Don’t get me wrong, Haitians, Americans, Spanish, Japanese, Dominicans (that would be me), a lot of people working together. More medicines and more staff local or international will arrive on a daily basis, it’s just that is not enough….More help and more supplies are needed everyday…Haiti needs more help…

Impotence. How to discharge a patient home? Where is Home? How many times did I hear: but where should I go? My house is gone, my family is gone, and I’m by myself where should I go? Some of the patients decided to stay because of the shelter provided by the hospital but also, they had “someone” they knew, that other patient lying next to them who would pray and talk to them.

INSPIRING people met along the way. The patient’s family members. They were nurses, physicians, physical therapist and much more at the same time for their sick families. But what happens to those who have lost their loved ones, who are just by themselves in that bed, in that room or that tent, that’s just another story. Who will clean you, who will feed you? Your neighbor might help but he has also other problems…

Inspiration: a tragedy and people still standing…

The staff, the Haitian staff. Few of them were there but they were caring and willing to work. Lots of them were touched directly by the earthquake: a mother, a father, a sister, a son deceased, or just their house totally destroyed, and still they were there. I had the chance to work with them. I say chance because that what it is, I met incredible Haitian attendings, nurses, residents, caring, knowledgeable, who were there, working for their people despite being themselves affected.


Michael was one of the Haitians Internal Medicine residents. He was great. Some of us had the chance to work closely with him. He would go every day to the hospital; he was eager to learn and was always so grateful and thanking us every day for being there. We went with him one afternoon to visit his “home”: the back of a destroyed church were hundreds of people are staying under the tarps, fearing the rainy season soon to come. Living as a community under the moon…..And yet he will always be there, on time for work.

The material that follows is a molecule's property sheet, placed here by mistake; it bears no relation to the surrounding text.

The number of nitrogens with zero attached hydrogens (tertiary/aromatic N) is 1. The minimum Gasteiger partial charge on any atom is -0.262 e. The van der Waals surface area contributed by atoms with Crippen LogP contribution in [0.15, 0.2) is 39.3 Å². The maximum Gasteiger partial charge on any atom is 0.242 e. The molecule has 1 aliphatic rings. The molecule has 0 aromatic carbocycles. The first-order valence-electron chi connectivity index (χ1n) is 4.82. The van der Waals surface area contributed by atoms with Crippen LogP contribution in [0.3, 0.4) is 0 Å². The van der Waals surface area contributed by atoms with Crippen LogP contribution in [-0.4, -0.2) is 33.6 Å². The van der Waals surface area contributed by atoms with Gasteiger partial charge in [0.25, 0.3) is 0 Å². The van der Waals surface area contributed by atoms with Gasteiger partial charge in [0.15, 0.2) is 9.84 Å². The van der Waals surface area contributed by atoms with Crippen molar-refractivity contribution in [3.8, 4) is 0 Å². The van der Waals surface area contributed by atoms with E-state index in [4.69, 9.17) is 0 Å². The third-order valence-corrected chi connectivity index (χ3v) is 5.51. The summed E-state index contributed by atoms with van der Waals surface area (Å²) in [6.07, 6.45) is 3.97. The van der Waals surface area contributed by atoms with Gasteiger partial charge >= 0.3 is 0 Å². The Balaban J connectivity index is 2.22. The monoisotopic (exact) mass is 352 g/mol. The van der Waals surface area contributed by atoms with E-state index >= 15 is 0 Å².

International Medical Corps staff, physicians, nurses, administration, dozens of different NGOs, the Haitian staff and administration working together for the same goal, working together as if we were one big family and if we had known each other for years. Same goal, HELP. Hard working and caring people.

An ID doctor, who made a difference, working nonstop for her patients,. A nurse who came by himself just to help, without knowing where he would sleep. Just caring. So many people, but still not enough….

After a day working at the Hopital Universitaire d’Etat d’Haiti you felt that you belonged there. Intense work but gratifying. We were all part of the hospital.

The gratitude in people’s faces when just giving them PEPCID for their GERD (and they all have GERD!). Those patients who could be actually treated and be discharged, those who came to you and said THANK YOU. What a great feeling!

We are now more appreciative for what we all have back home: our families, our legs, hands, health, house, being able to provide adequate medical care.

HOPE. We were in Haiti for the 1 month “commemoration of the earthquake”. Prayers and prayers, celebration, the people of Haiti with Hope. The parade, people chanting and praying for a better life, thanking GOD for those who are still alive. The superstition and the hope that marching seven times around the National Palace would stop the curse that had just been thrown to Haiti. And we were there, some of us, marching with them, singing and celebrating with them, with the crowd. It was really something.

I hope I will still remember all this, THEY hope we will all remember all this after the media leave, after the aid leaves….

Two weeks went by so fast, but as the end was near, changes could be seen, positive ones: more and more Haitian staff in the hospital, transition slowly taking place but also some negative ones at the same time: aid going away little by little when there is still too much need.

Dr. Paloma Pina
Photos by Margaret Aguirre

(Editor’s note: This column was reposted from Latina Lista’s section Haiti Reports.)